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MEN NOT WORKING
  Karl Arnold Belser
28 November 2016



This is an update on my AUgust 2013 post End Of Men.  

I started wondering why Donald Trump won the US presidency. The best answer I have encountered is from Joan William's article What So Many People Don't Get About the US Working Class.  In short the White Working Class (WWC) is suffering economically while the government is giving preferential treatment to inmigrants, non-whites and women at the expense of the WWC. The Trump win is a backlash.

So how are men doing in the economy today?

Not well.

There are many articles on the subject including a book by Nicholas Eberstadt titled Men Without Work which gives some insight. In short the 25 to 55 year-old male employment participation rate has fallen from 98% in 1954 to 88 percent in 2015. There are about three million able bodied men not working today. They are living on public assistance or on family charity. They apparently play video games, watch TV, and play sports to occupy their time. However, they usually do not date. One might conjecture that they have lost the appearance of manliness because they can no longer be bread winners. These working age men often do drugs and might die at a young age as a result. The article by Matt Phillips titled American Men Need Something To Do gives a good over view the situation .

The loss of working class (blue collar) jobs started with off-shoring (wage arbitrage). Today the jobs that used to be there for blue collar workers are being don by automation and artificial intelligence. Hence, they are never coming back. The jobs that are left are jobs that have in the past been left to women. These are pink collar jobs like teaching, health care, assistants to professionals or even home-making. One might think that men would feel uncomfortable in these roles. Even these jobs require some education and many of the unemployed men have only high school degrees.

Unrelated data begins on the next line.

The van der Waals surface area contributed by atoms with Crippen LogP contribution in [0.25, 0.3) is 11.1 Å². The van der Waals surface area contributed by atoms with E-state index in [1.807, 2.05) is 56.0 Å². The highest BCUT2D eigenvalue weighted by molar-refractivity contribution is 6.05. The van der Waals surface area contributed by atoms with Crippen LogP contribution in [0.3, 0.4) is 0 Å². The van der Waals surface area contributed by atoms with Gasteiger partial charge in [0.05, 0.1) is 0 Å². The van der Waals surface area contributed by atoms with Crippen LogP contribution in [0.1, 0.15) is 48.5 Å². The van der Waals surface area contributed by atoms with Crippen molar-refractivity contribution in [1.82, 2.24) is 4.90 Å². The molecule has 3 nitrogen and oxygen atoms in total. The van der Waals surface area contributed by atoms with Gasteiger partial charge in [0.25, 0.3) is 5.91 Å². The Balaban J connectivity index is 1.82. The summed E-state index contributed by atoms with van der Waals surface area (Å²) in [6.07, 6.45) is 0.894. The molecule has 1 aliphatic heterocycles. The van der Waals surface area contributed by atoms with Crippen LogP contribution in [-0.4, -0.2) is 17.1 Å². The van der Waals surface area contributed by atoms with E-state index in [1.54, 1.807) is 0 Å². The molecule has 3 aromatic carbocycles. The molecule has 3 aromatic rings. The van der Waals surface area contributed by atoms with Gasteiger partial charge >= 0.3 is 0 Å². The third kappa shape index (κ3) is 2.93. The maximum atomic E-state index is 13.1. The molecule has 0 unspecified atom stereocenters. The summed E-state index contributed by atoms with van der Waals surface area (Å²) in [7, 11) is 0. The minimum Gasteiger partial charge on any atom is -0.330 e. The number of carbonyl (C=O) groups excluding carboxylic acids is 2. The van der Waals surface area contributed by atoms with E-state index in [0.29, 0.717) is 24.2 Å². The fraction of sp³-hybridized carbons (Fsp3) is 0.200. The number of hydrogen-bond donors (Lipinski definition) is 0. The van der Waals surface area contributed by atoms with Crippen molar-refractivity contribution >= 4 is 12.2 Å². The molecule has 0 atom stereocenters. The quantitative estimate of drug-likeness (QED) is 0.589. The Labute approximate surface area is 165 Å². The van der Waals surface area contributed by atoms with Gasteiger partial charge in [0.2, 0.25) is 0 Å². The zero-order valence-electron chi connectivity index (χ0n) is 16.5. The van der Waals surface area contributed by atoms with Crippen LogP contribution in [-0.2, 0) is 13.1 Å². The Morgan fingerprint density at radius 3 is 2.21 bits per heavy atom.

I know of many younger men that are in a situation like this, including some of my own children. I am quite concerned, but I can not imagine any public policy that will make the situation better. Robots, automation and artificial intelligence are going to take over many more jobs in the future. At some point there will have to be a public policy change, maybe reducing benefits to those not working or conscripted labor. The society simply cannot afford too many "free riders".
    
Last updated November 28, 2016
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